Caymus Pays $1 Million for Alleged Violations of Napa County Rules

Napa Valley winery accused of bottling too much wine on-site; will settle and move bottling operations
Aug 2, 2013

Caymus Vineyards has agreed to pay $1 million to Napa County to settle a dispute over allegations the winery violated local ordinances and bottled 20 times more wine at its Rutherford facility than permitted.

Last year Caymus bottled 2 million gallons of wine, or 830,000 cases, at its Rutherford winery, while its use permit, dating to the 1990s, allows the famous Napa Valley Cabernet producer to bottle 42,000 cases a year. Excessive production was the main allegation in Napa County’s lawsuit, which also asserted that the family-owned winery expanded its facilities without proper permits.

“This is something we’ve been wrestling with for some time,” owner Chuck Wagner told Wine Spectator. “It’s a complicated matter, but basically we disagree with the county on the use permit. Rather than engage in a lengthy debate with them, we want to continue our business and decided to settle.”

The Napa County winery definition ordinance (WDO) defines and restricts what wineries can do in terms of commercial activity, including winemaking, marketing and hospitality. Besides bottling more wine than its permit allowed, Caymus also allegedly violated the WDO by adding a cement crush pad and office building to its property without a new permit, thereby increasing its “footprint”.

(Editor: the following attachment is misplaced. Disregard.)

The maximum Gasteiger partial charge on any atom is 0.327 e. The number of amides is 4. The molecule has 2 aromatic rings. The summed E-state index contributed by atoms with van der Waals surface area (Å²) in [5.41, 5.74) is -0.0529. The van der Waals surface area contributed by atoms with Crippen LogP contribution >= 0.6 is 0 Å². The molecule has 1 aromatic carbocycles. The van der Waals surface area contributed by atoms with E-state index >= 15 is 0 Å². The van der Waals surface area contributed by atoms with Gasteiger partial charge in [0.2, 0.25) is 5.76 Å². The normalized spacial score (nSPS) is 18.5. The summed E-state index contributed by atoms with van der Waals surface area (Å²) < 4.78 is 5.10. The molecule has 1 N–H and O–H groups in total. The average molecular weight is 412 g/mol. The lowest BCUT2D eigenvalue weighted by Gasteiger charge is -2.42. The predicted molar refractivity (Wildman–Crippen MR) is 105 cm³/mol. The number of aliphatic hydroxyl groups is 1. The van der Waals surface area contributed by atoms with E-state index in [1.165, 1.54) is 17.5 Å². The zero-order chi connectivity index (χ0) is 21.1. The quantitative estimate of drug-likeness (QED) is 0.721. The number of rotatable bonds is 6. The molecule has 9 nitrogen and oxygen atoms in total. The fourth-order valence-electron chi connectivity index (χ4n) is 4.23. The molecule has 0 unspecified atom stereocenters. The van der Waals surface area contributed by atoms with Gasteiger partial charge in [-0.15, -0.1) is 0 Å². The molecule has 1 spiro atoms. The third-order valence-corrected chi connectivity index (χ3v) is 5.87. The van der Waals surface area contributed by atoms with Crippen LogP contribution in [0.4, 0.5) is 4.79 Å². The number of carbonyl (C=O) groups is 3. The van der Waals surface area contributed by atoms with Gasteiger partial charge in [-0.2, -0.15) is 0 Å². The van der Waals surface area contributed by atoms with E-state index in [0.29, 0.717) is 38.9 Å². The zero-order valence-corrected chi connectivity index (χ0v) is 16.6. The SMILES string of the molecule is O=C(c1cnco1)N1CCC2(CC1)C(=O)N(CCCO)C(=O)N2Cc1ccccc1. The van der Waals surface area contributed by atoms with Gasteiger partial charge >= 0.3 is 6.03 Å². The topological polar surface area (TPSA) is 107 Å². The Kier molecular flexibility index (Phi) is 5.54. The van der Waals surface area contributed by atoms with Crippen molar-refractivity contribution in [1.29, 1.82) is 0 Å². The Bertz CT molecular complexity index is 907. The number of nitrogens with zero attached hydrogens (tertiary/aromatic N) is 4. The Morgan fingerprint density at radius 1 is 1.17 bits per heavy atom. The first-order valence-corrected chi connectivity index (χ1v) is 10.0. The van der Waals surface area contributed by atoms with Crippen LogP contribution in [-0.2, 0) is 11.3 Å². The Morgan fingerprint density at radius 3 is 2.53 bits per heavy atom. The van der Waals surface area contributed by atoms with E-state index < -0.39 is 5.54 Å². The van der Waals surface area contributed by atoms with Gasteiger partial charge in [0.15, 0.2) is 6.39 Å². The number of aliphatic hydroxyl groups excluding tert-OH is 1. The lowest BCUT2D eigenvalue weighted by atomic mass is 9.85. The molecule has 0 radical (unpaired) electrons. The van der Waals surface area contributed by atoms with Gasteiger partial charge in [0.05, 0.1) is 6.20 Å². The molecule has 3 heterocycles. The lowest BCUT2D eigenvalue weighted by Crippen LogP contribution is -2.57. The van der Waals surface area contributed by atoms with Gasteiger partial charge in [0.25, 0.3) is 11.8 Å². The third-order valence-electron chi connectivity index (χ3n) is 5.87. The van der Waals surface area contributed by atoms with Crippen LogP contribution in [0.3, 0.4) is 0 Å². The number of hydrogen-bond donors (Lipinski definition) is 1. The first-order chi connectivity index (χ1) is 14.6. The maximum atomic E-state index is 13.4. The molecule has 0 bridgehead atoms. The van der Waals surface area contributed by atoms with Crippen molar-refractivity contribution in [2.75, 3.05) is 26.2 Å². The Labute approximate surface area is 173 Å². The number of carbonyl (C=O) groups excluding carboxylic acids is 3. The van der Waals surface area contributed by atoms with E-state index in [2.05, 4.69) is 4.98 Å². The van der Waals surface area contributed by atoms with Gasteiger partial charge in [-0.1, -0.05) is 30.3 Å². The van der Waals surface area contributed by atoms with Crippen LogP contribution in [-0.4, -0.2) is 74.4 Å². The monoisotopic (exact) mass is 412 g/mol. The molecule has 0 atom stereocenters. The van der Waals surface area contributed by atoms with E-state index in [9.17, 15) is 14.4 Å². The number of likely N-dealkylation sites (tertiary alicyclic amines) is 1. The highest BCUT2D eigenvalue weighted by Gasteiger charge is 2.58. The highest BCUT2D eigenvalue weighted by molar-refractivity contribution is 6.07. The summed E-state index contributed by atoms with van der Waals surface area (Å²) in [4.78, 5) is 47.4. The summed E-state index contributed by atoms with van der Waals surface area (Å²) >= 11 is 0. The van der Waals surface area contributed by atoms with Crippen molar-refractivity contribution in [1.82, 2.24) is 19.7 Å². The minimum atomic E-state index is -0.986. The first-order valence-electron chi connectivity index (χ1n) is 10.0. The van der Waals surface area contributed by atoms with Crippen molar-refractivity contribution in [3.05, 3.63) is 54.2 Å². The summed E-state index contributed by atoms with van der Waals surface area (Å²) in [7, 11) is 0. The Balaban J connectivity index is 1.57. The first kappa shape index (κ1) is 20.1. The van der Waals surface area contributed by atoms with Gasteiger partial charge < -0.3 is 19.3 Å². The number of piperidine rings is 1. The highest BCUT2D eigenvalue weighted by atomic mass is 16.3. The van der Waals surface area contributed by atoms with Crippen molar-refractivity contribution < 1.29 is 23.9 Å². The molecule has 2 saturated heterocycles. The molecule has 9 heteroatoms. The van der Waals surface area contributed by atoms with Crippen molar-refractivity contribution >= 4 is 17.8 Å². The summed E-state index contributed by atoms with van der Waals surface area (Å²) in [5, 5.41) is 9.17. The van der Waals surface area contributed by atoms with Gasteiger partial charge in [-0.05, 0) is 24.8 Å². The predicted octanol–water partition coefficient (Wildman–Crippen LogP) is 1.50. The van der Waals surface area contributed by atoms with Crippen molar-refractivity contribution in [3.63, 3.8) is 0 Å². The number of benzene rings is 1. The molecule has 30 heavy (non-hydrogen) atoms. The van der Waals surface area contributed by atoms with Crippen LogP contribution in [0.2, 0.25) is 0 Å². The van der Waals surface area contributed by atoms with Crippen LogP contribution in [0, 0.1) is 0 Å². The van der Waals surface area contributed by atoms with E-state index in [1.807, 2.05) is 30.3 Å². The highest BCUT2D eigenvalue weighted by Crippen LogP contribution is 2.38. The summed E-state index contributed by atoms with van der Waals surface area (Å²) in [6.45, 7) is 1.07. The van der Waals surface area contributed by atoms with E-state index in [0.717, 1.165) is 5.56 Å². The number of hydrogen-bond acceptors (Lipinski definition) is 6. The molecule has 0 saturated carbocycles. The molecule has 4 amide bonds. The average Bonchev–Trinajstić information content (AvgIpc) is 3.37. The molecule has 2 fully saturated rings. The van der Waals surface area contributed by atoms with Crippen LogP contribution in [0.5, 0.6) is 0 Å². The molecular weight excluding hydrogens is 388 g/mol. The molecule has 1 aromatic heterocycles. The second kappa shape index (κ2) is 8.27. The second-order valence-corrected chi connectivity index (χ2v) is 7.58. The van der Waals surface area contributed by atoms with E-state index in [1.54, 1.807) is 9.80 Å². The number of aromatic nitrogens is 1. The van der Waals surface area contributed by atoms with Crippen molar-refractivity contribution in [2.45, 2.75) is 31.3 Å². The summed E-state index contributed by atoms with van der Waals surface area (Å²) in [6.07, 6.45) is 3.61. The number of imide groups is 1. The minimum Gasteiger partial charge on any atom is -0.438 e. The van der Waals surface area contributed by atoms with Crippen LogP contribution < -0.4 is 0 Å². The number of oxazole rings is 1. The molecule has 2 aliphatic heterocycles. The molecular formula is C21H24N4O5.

In the 1980s, the company, founded by Chuck with his father, Charlie, and mother, Lorna Belle Glos Wagner, began to expand its production. It now owns a winery in Santa Lucia Highlands, where it makes wines under the Conundrum, Mer Soleil and Silver labels. It also produces Belle Glos and Meomi at its Rutherford facility. All of the wines are bottled at Caymus. The county WDO clearly equates bottling with wine production.

“Where it gets interesting and misleading is the definition of production,” Wagner said. Wagner and many of his fellow winery owners don’t consider bottling to be production, but the county does. Each year the county randomly selects several wineries for compliance reviews to make sure use permits are adhered to, he said. Caymus was inspected in 2008.

By agreeing to settle the matter, Wagner avoids a lawsuit with the county. As a formality, the county filed suit Aug. 2 in Napa County Superior Court and Caymus settled immediately. The $1 million settlement is the largest ever paid by a Napa County winery for such violations. The money is to be paid over two years and Caymus has five years to bring its operations into compliance with county laws.

Earlier this month, Wagner announced that Caymus would build a new production facility in Fairfield in neighboring Solano County, which will reduce its footprint in Rutherford. The winery acquired a 178-acre parcel with plans to build a 5 million-gallon winery and warehouse. About one-third of the company’s wine will be made in Fairfield and eventually all of Caymus’ wines will be bottled there, he said. In the meantime, Caymus has relocated some of its staff to the city of Napa and made plans to bottle other wines at another facility in the valley closer to the winery.

Legal and Legislative Issues United States California Napa News

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